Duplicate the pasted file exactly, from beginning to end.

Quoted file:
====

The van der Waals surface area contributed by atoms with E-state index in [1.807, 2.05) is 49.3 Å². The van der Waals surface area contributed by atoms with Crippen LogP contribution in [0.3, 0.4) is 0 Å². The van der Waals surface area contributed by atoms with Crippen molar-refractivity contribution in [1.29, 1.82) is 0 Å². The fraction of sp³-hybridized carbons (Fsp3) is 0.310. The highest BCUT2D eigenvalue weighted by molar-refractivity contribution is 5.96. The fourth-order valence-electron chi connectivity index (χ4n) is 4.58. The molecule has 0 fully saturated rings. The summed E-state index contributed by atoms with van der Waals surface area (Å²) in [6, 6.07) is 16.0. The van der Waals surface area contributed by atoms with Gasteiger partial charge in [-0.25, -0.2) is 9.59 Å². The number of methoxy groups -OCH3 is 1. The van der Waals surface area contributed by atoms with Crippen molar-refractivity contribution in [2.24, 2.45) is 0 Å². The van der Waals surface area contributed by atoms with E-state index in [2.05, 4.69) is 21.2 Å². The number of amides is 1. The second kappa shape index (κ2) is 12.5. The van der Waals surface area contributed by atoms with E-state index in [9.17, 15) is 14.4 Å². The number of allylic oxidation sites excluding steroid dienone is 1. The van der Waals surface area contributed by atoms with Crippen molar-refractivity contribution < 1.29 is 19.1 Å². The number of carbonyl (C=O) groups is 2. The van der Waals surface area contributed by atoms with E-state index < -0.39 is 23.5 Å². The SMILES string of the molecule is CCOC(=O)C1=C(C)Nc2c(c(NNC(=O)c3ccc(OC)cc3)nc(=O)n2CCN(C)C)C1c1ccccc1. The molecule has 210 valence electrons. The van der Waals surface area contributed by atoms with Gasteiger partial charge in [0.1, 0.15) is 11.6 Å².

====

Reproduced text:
The van der Waals surface area contributed by atoms with E-state index in [1.807, 2.05) is 49.3 Å². The van der Waals surface area contributed by atoms with Crippen LogP contribution in [0.3, 0.4) is 0 Å². The van der Waals surface area contributed by atoms with Crippen molar-refractivity contribution in [1.29, 1.82) is 0 Å². The fraction of sp³-hybridized carbons (Fsp3) is 0.310. The highest BCUT2D eigenvalue weighted by molar-refractivity contribution is 5.96. The fourth-order valence-electron chi connectivity index (χ4n) is 4.58. The molecule has 0 fully saturated rings. The summed E-state index contributed by atoms with van der Waals surface area (Å²) in [6, 6.07) is 16.0. The van der Waals surface area contributed by atoms with Gasteiger partial charge in [-0.25, -0.2) is 9.59 Å². The number of methoxy groups -OCH3 is 1. The van der Waals surface area contributed by atoms with Crippen molar-refractivity contribution in [2.24, 2.45) is 0 Å². The van der Waals surface area contributed by atoms with E-state index in [2.05, 4.69) is 21.2 Å². The number of amides is 1. The second kappa shape index (κ2) is 12.5. The van der Waals surface area contributed by atoms with E-state index in [9.17, 15) is 14.4 Å². The number of allylic oxidation sites excluding steroid dienone is 1. The van der Waals surface area contributed by atoms with Crippen molar-refractivity contribution < 1.29 is 19.1 Å². The number of carbonyl (C=O) groups is 2. The van der Waals surface area contributed by atoms with E-state index < -0.39 is 23.5 Å². The SMILES string of the molecule is CCOC(=O)C1=C(C)Nc2c(c(NNC(=O)c3ccc(OC)cc3)nc(=O)n2CCN(C)C)C1c1ccccc1. The molecule has 210 valence electrons. The van der Waals surface area contributed by atoms with Gasteiger partial charge in [0.1, 0.15) is 11.6 Å².